Getting back on the GTDA horse

When we last spoke, some two years ago, I had said pretty much all I had wanted to say on developing your graduate school survival kit. Why am I back? Well, things have changed. Pretty remarkably, for only two years. For example:

  • On a plane flight from Boston to DFW, I read (on my Kindle) a fascinating analysis of why Netflix has been so  successful. Jonathan Knee suggests that the big media companies are increasingly aware that aggregators, not content providers, can make a big difference in people’s lives by sifting through the tidal wave of media and presenting it in a thoughtful, accessible way. Content is still important, of course, but selecting among content without judgement, can be pretty random.
  • There has been a lot going on–new second brain software, the “cloud”, social media (my second post on this blog was a scornful analysis of Twitter, I was right on top of that, wasn’t I?), pads and e-readers–all potentially useful to the evolving academic.
  • I’m still as obsessed with doing things efficiently as I ever have been. I’m still clicking away on Evernote, and squirreling neat stuff away in Devonthink. It’s time I revisit some of these notes and jottings, make some judgements, and share them with you. And, just as importantly, hear what works for others. And lots of my friends and colleagues have pretty cool things to say on creativity, writing, time and life management.

Put all this together: aggregators can be useful; the academic environment continues to change; many of the old rules may no longer apply and need to be replaced.

Consider this as one place to stop by to see which rules help you survive and thrive in graduate school.

So, as this Blog hums again to life, what’s on your mind? What topics would you like us to spend some time on?

 

 

 

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23 Responses to Getting back on the GTDA horse

  1. Anonymous says:

    Nice! Welcome back!

  2. Ethan says:

    Welcome back Mike! It will be great to have GTDA back to show all of us young whipper snapper bloggers a thing or two.

  3. cb says:

    I’ve kept you in my RSS all this time. Let’s call it expectations not inertia.

  4. Matt says:

    Glad to see you’re back! I’ve been using GoodReader and iAnnotate to review articles and papers, then exporting the highlights and notes as plain text.

  5. Grant Loney says:

    One question that I have that would be good to discuss in Advanced EEB is why do eusocial Hymenopterans invest so much into an evolutionary “dead end” of non-reproductive sisters? Wouldn’t it be adaptive to raise more queens and spawn more daughter colonies? If so, what factors (environmental, insufficient workforce, lack of suitable living space, bullying by the queen) keep workers from raising more queens?

  6. Jackson Helms says:

    Mike, with all the reading a grad student has to do, what ideas do you have for organizing reading notes in a way that makes it easy to go back and cross reference sources and tie things together? Second, again on the subject of reading, do you have any suggestions about what current research or journals all grad students should keep up to date on?

  7. Andy Harris says:

    With so many funding sources, how do you decide where to start, and to what extent to pursue these? For research grants, what do you typically do with proposals that have been denied? Is more time usually spent on reworking the content of the project itself, or on re-formatting for a new source of funding?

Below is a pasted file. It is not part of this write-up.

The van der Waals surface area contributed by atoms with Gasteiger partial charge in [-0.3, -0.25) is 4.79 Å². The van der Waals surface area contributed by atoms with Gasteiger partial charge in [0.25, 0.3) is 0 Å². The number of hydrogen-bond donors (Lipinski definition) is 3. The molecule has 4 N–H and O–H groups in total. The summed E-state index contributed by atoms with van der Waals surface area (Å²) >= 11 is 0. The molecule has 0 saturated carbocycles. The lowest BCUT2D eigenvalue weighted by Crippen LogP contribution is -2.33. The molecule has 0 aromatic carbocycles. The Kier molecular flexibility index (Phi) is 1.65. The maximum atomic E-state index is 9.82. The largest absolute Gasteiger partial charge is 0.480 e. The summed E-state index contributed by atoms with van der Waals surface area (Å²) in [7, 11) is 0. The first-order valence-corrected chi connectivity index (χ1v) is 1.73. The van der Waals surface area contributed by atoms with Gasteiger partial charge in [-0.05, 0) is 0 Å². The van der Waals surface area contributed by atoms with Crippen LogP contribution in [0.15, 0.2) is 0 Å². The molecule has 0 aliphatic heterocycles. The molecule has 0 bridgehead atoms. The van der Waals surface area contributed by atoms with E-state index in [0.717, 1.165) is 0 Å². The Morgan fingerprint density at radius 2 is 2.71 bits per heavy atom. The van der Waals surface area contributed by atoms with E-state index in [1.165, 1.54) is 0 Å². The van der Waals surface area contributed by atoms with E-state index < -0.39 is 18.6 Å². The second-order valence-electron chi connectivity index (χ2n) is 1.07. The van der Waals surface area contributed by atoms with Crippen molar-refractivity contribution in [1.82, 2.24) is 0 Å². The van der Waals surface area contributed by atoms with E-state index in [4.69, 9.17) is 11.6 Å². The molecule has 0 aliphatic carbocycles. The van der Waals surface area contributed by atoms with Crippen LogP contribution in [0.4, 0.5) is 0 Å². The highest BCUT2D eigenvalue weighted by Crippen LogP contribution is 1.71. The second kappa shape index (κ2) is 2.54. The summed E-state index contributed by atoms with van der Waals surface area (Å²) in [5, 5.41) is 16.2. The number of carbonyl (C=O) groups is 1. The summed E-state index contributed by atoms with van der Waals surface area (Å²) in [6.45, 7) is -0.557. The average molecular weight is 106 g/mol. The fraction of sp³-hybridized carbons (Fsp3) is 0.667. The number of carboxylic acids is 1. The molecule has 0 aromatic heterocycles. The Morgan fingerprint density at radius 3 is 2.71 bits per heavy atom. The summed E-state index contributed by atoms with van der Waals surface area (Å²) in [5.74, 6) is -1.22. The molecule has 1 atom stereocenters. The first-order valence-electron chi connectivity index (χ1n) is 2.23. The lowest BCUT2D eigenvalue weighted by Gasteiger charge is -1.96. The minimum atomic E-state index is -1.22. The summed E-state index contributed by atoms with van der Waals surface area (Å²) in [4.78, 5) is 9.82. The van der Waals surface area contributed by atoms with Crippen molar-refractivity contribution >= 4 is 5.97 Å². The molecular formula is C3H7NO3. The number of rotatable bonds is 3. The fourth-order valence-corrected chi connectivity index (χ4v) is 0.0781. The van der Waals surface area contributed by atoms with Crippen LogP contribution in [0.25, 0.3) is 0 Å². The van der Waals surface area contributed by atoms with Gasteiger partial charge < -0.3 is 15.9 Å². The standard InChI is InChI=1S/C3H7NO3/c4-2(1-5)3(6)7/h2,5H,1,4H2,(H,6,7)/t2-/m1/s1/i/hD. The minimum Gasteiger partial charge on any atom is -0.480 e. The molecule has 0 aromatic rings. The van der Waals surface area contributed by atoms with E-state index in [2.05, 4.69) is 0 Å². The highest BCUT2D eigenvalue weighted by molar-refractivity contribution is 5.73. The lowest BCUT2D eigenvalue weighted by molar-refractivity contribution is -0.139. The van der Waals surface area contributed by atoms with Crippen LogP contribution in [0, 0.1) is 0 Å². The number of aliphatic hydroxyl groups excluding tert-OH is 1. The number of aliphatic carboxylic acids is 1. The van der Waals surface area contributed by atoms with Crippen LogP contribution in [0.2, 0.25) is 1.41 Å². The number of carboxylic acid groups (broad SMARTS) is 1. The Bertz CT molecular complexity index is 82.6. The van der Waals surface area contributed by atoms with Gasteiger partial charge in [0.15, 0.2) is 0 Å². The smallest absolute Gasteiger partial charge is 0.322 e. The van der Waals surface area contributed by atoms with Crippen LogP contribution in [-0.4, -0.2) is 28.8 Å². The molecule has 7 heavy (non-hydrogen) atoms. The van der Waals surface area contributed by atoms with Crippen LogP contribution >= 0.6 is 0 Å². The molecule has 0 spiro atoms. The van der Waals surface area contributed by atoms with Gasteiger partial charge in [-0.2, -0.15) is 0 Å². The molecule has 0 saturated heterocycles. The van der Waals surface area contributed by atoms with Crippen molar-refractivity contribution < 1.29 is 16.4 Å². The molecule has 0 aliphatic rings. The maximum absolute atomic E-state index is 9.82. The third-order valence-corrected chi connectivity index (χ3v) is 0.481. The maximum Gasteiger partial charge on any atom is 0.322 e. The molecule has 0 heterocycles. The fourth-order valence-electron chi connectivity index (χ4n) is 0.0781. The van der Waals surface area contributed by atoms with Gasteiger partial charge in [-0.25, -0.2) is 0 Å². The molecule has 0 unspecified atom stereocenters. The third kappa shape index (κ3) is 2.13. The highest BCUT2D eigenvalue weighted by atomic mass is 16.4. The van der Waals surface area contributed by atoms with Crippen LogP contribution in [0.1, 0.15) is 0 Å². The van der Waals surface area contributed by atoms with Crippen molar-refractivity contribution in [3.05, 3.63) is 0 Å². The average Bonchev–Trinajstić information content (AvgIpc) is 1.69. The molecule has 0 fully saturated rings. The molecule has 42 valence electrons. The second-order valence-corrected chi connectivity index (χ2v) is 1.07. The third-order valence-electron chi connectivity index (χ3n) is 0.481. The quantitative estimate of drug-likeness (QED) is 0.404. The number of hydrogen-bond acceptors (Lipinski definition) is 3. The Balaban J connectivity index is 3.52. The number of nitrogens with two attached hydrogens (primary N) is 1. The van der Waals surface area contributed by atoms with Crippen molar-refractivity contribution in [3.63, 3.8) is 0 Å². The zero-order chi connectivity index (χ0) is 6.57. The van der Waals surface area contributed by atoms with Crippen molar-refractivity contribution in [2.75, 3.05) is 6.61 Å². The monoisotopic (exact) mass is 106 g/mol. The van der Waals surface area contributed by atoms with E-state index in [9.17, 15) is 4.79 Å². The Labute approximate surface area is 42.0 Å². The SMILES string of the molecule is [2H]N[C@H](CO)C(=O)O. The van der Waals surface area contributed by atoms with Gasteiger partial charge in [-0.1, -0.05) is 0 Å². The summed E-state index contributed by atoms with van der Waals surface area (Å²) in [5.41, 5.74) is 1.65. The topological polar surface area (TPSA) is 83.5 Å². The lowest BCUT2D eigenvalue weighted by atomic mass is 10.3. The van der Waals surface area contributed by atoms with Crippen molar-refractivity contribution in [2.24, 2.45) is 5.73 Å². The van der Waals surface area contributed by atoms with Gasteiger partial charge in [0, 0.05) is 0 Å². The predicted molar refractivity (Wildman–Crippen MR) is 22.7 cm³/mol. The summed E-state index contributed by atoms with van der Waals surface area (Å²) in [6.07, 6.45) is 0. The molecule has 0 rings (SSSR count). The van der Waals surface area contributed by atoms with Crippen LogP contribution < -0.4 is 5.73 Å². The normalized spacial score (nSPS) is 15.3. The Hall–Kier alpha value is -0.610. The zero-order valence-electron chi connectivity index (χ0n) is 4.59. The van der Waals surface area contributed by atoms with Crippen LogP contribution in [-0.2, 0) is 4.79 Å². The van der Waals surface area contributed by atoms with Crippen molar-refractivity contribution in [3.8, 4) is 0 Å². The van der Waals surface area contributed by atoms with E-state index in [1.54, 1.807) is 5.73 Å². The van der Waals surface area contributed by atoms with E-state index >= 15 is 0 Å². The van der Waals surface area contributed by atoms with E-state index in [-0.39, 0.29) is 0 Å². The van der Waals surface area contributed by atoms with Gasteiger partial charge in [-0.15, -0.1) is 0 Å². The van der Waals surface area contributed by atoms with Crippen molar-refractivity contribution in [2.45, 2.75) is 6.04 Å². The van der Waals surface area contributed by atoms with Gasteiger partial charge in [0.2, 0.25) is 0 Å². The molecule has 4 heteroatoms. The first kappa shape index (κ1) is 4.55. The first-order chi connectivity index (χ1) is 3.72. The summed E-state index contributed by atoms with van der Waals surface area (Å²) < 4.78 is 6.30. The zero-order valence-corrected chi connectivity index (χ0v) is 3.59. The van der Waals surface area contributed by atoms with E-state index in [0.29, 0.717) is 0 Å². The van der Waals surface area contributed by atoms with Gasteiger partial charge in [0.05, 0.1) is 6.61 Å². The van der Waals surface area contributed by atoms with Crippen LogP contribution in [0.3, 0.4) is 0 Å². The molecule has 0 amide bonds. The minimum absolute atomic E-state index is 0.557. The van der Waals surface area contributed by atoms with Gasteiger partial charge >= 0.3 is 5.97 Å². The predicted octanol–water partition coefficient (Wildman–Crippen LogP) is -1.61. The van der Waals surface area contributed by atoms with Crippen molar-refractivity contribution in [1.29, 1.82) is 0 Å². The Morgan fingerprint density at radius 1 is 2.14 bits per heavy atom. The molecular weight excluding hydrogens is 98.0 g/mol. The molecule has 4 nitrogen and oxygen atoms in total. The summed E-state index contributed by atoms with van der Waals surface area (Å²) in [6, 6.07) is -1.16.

8. alexbarnard says:

    Any advice for students starting a PhD program without having gotten a MS first? I keep hearing that I need to “hit the ground running,” but I’m not entirely sure what that entails. I would also appreciate guidance on narrowing down research interests into a manageable dissertation project (and how to identify the “size” of a potential project).

  9. Erin Fender says:

    It seems as though many of us new PhD students are trying to find balance. I would like to discuss what really matters on our CV and the best way to prepare for when we will be job searching. I know funding and publications are key but what else are search committees looking for? How do we give ourselves an edge as beginning graduate students?

  10. Amber Makowicz says:

    I would like to know how to build a NDIG, how much preliminary work should I get done prior to writing my first grant and what make a great grant a great grand? Also, writing up your research, what is the best strategies to use when starting from scratch?

  11. Jelena Bujan says:

    First of all I would appreciate any reading advices, especially now at the beginning when we are overwhelmed with amount of reading material. That was already mentioned, so I guess it’ll be discussed.
    Secondly I would like to know what is the proper way of approaching to writing? It doesn’t matter if it’s for a grant proposal or a paper. How to dose it, especially for if we’re suffering from a serious long sentences problem?
    Also I think it would be useful to discuss collaborations during the our grad school. How to plan them, what to do if they’re not encouraged?

  12. These are my questions for EEB:

    Considering your interest in the changing academic scene, I would like to see some more discussion on integrating technology into the classroom in a useful manner. The most effective lectures I’ve had have been fairly traditional, with a slide show or power point, allowing students to pipe in with questions at any time. Anytime clickers or laptops were involved, they just seemed to be in the way. What about incorporating clickers, laptops, smart-phones, etc. into a class to create another level of interactivity, without creating large distractions at the same time.

    As far as EEB as a topic goes, I have a few questions: